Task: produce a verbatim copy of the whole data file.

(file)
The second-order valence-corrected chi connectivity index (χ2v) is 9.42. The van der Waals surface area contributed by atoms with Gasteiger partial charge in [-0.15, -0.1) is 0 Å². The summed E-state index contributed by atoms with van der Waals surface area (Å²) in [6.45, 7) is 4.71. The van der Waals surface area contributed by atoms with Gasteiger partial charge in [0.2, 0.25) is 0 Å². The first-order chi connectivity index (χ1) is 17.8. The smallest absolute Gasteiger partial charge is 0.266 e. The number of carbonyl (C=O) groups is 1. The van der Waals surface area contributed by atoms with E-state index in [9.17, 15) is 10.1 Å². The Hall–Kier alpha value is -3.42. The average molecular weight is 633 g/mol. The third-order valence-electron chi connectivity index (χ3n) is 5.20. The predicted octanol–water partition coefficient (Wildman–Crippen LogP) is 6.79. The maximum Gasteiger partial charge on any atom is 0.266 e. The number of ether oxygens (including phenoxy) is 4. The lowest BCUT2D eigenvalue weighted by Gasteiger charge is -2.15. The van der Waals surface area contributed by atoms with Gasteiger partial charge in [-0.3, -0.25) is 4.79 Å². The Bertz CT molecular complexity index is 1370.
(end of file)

The second-order valence-corrected chi connectivity index (χ2v) is 9.42. The van der Waals surface area contributed by atoms with Gasteiger partial charge in [-0.15, -0.1) is 0 Å². The summed E-state index contributed by atoms with van der Waals surface area (Å²) in [6.45, 7) is 4.71. The van der Waals surface area contributed by atoms with Gasteiger partial charge in [0.2, 0.25) is 0 Å². The first-order chi connectivity index (χ1) is 17.8. The smallest absolute Gasteiger partial charge is 0.266 e. The number of carbonyl (C=O) groups is 1. The van der Waals surface area contributed by atoms with E-state index in [9.17, 15) is 10.1 Å². The Hall–Kier alpha value is -3.42. The average molecular weight is 633 g/mol. The third-order valence-electron chi connectivity index (χ3n) is 5.20. The predicted octanol–water partition coefficient (Wildman–Crippen LogP) is 6.79. The maximum Gasteiger partial charge on any atom is 0.266 e. The number of ether oxygens (including phenoxy) is 4. The lowest BCUT2D eigenvalue weighted by Gasteiger charge is -2.15. The van der Waals surface area contributed by atoms with Gasteiger partial charge in [-0.3, -0.25) is 4.79 Å². The Bertz CT molecular complexity index is 1370.